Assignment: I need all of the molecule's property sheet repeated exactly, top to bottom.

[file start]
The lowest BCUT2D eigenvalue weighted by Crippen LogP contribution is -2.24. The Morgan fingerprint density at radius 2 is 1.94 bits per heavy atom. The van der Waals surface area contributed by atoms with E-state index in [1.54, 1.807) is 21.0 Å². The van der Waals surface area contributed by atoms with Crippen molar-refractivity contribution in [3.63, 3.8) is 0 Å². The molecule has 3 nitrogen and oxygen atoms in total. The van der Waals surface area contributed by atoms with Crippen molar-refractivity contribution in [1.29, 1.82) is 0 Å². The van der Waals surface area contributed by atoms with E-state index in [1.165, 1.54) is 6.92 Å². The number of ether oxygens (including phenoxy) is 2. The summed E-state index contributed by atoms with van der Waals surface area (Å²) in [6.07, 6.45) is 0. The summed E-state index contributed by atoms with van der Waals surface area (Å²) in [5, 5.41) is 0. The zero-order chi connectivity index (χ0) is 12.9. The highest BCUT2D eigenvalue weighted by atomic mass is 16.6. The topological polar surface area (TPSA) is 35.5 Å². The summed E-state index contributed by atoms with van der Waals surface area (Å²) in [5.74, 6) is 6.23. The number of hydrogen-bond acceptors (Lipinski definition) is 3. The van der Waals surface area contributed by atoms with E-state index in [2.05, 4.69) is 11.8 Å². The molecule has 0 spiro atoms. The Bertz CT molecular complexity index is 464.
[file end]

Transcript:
The lowest BCUT2D eigenvalue weighted by Crippen LogP contribution is -2.24. The Morgan fingerprint density at radius 2 is 1.94 bits per heavy atom. The van der Waals surface area contributed by atoms with E-state index in [1.54, 1.807) is 21.0 Å². The van der Waals surface area contributed by atoms with Crippen molar-refractivity contribution in [3.63, 3.8) is 0 Å². The molecule has 3 nitrogen and oxygen atoms in total. The van der Waals surface area contributed by atoms with Crippen molar-refractivity contribution in [1.29, 1.82) is 0 Å². The van der Waals surface area contributed by atoms with E-state index in [1.165, 1.54) is 6.92 Å². The number of ether oxygens (including phenoxy) is 2. The summed E-state index contributed by atoms with van der Waals surface area (Å²) in [6.07, 6.45) is 0. The summed E-state index contributed by atoms with van der Waals surface area (Å²) in [5, 5.41) is 0. The zero-order chi connectivity index (χ0) is 12.9. The highest BCUT2D eigenvalue weighted by atomic mass is 16.6. The topological polar surface area (TPSA) is 35.5 Å². The summed E-state index contributed by atoms with van der Waals surface area (Å²) in [5.74, 6) is 6.23. The number of hydrogen-bond acceptors (Lipinski definition) is 3. The van der Waals surface area contributed by atoms with E-state index in [2.05, 4.69) is 11.8 Å². The molecule has 0 spiro atoms. The Bertz CT molecular complexity index is 464.